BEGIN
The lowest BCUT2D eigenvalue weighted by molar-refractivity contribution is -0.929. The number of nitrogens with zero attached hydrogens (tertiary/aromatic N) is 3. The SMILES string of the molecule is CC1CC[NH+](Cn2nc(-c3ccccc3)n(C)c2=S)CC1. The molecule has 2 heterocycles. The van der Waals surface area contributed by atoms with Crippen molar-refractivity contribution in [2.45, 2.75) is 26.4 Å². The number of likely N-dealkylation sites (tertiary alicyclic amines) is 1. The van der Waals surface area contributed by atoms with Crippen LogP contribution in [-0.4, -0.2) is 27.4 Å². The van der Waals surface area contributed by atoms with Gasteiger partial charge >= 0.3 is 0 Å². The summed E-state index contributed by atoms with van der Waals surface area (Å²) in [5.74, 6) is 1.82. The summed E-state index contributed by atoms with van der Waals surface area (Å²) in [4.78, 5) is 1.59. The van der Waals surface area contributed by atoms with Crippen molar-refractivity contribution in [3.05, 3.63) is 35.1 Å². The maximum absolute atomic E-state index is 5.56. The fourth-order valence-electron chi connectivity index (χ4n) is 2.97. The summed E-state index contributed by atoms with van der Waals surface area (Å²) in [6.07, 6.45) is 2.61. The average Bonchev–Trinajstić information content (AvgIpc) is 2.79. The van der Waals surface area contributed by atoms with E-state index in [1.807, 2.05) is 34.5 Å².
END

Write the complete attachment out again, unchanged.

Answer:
The lowest BCUT2D eigenvalue weighted by molar-refractivity contribution is -0.929. The number of nitrogens with zero attached hydrogens (tertiary/aromatic N) is 3. The SMILES string of the molecule is CC1CC[NH+](Cn2nc(-c3ccccc3)n(C)c2=S)CC1. The molecule has 2 heterocycles. The van der Waals surface area contributed by atoms with Crippen molar-refractivity contribution in [2.45, 2.75) is 26.4 Å². The number of likely N-dealkylation sites (tertiary alicyclic amines) is 1. The van der Waals surface area contributed by atoms with Crippen LogP contribution in [-0.4, -0.2) is 27.4 Å². The van der Waals surface area contributed by atoms with Gasteiger partial charge >= 0.3 is 0 Å². The summed E-state index contributed by atoms with van der Waals surface area (Å²) in [5.74, 6) is 1.82. The summed E-state index contributed by atoms with van der Waals surface area (Å²) in [4.78, 5) is 1.59. The van der Waals surface area contributed by atoms with Crippen molar-refractivity contribution in [3.05, 3.63) is 35.1 Å². The maximum absolute atomic E-state index is 5.56. The fourth-order valence-electron chi connectivity index (χ4n) is 2.97. The summed E-state index contributed by atoms with van der Waals surface area (Å²) in [6.07, 6.45) is 2.61. The average Bonchev–Trinajstić information content (AvgIpc) is 2.79. The van der Waals surface area contributed by atoms with E-state index in [1.807, 2.05) is 34.5 Å².